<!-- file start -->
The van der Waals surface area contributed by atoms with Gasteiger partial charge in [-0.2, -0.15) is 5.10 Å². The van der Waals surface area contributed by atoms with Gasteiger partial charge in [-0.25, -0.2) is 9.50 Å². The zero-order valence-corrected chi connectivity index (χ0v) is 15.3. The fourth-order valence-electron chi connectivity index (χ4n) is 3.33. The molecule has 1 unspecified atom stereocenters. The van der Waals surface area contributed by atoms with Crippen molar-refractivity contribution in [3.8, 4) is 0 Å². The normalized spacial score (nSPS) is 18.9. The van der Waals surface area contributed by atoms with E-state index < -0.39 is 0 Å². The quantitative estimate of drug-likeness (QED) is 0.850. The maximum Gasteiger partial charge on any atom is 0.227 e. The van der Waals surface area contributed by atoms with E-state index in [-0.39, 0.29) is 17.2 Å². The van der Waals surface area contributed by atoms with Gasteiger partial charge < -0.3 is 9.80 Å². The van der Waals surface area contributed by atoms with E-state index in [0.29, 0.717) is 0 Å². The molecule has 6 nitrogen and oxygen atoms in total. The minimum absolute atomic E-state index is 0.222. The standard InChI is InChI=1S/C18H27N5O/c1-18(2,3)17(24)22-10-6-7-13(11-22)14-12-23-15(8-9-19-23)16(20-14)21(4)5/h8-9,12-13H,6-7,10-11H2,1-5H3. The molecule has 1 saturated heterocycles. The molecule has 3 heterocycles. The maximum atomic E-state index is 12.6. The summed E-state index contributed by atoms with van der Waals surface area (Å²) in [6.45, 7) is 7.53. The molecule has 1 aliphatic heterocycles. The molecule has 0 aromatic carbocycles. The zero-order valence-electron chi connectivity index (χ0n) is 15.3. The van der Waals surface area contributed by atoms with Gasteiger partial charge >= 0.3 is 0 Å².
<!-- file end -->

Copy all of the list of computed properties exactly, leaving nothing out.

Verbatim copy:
The van der Waals surface area contributed by atoms with Gasteiger partial charge in [-0.2, -0.15) is 5.10 Å². The van der Waals surface area contributed by atoms with Gasteiger partial charge in [-0.25, -0.2) is 9.50 Å². The zero-order valence-corrected chi connectivity index (χ0v) is 15.3. The fourth-order valence-electron chi connectivity index (χ4n) is 3.33. The molecule has 1 unspecified atom stereocenters. The van der Waals surface area contributed by atoms with Crippen molar-refractivity contribution in [3.8, 4) is 0 Å². The normalized spacial score (nSPS) is 18.9. The van der Waals surface area contributed by atoms with E-state index < -0.39 is 0 Å². The quantitative estimate of drug-likeness (QED) is 0.850. The maximum Gasteiger partial charge on any atom is 0.227 e. The van der Waals surface area contributed by atoms with E-state index in [-0.39, 0.29) is 17.2 Å². The van der Waals surface area contributed by atoms with Gasteiger partial charge < -0.3 is 9.80 Å². The van der Waals surface area contributed by atoms with E-state index in [0.29, 0.717) is 0 Å². The molecule has 6 nitrogen and oxygen atoms in total. The minimum absolute atomic E-state index is 0.222. The standard InChI is InChI=1S/C18H27N5O/c1-18(2,3)17(24)22-10-6-7-13(11-22)14-12-23-15(8-9-19-23)16(20-14)21(4)5/h8-9,12-13H,6-7,10-11H2,1-5H3. The molecule has 1 saturated heterocycles. The molecule has 3 heterocycles. The maximum atomic E-state index is 12.6. The summed E-state index contributed by atoms with van der Waals surface area (Å²) in [6.45, 7) is 7.53. The molecule has 1 aliphatic heterocycles. The molecule has 0 aromatic carbocycles. The zero-order valence-electron chi connectivity index (χ0n) is 15.3. The van der Waals surface area contributed by atoms with Gasteiger partial charge >= 0.3 is 0 Å².